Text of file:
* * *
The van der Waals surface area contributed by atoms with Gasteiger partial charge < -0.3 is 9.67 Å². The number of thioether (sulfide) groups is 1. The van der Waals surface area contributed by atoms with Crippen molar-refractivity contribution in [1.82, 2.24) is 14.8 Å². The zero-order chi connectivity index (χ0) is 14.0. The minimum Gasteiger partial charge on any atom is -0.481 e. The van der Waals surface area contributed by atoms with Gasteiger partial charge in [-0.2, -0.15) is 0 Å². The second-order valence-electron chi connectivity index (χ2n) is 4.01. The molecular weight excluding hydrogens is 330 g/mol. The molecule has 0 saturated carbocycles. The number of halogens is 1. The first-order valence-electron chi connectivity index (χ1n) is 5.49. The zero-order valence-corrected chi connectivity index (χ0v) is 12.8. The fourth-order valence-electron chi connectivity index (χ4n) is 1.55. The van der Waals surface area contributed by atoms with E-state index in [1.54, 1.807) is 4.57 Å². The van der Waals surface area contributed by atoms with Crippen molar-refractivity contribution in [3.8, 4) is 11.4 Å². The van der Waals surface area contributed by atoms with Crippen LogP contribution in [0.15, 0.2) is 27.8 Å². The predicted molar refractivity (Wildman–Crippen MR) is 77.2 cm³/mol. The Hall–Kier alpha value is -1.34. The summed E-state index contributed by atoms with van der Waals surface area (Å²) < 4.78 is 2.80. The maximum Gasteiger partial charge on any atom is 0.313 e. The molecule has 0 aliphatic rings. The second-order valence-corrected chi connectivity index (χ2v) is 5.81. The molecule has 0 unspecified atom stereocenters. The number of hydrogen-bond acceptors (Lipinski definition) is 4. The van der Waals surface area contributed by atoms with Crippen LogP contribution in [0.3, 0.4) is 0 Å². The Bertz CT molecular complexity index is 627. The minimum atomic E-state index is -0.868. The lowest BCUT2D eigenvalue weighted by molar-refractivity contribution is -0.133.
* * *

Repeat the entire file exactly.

The van der Waals surface area contributed by atoms with Gasteiger partial charge < -0.3 is 9.67 Å². The number of thioether (sulfide) groups is 1. The van der Waals surface area contributed by atoms with Crippen molar-refractivity contribution in [1.82, 2.24) is 14.8 Å². The zero-order chi connectivity index (χ0) is 14.0. The minimum Gasteiger partial charge on any atom is -0.481 e. The van der Waals surface area contributed by atoms with Gasteiger partial charge in [-0.2, -0.15) is 0 Å². The second-order valence-electron chi connectivity index (χ2n) is 4.01. The molecular weight excluding hydrogens is 330 g/mol. The molecule has 0 saturated carbocycles. The number of halogens is 1. The first-order valence-electron chi connectivity index (χ1n) is 5.49. The zero-order valence-corrected chi connectivity index (χ0v) is 12.8. The fourth-order valence-electron chi connectivity index (χ4n) is 1.55. The van der Waals surface area contributed by atoms with E-state index in [1.54, 1.807) is 4.57 Å². The van der Waals surface area contributed by atoms with Crippen molar-refractivity contribution in [3.8, 4) is 11.4 Å². The van der Waals surface area contributed by atoms with Crippen LogP contribution in [0.15, 0.2) is 27.8 Å². The predicted molar refractivity (Wildman–Crippen MR) is 77.2 cm³/mol. The Hall–Kier alpha value is -1.34. The summed E-state index contributed by atoms with van der Waals surface area (Å²) < 4.78 is 2.80. The maximum Gasteiger partial charge on any atom is 0.313 e. The molecule has 0 aliphatic rings. The second-order valence-corrected chi connectivity index (χ2v) is 5.81. The molecule has 0 unspecified atom stereocenters. The number of hydrogen-bond acceptors (Lipinski definition) is 4. The van der Waals surface area contributed by atoms with Crippen LogP contribution in [0.3, 0.4) is 0 Å². The Bertz CT molecular complexity index is 627. The minimum atomic E-state index is -0.868. The lowest BCUT2D eigenvalue weighted by molar-refractivity contribution is -0.133.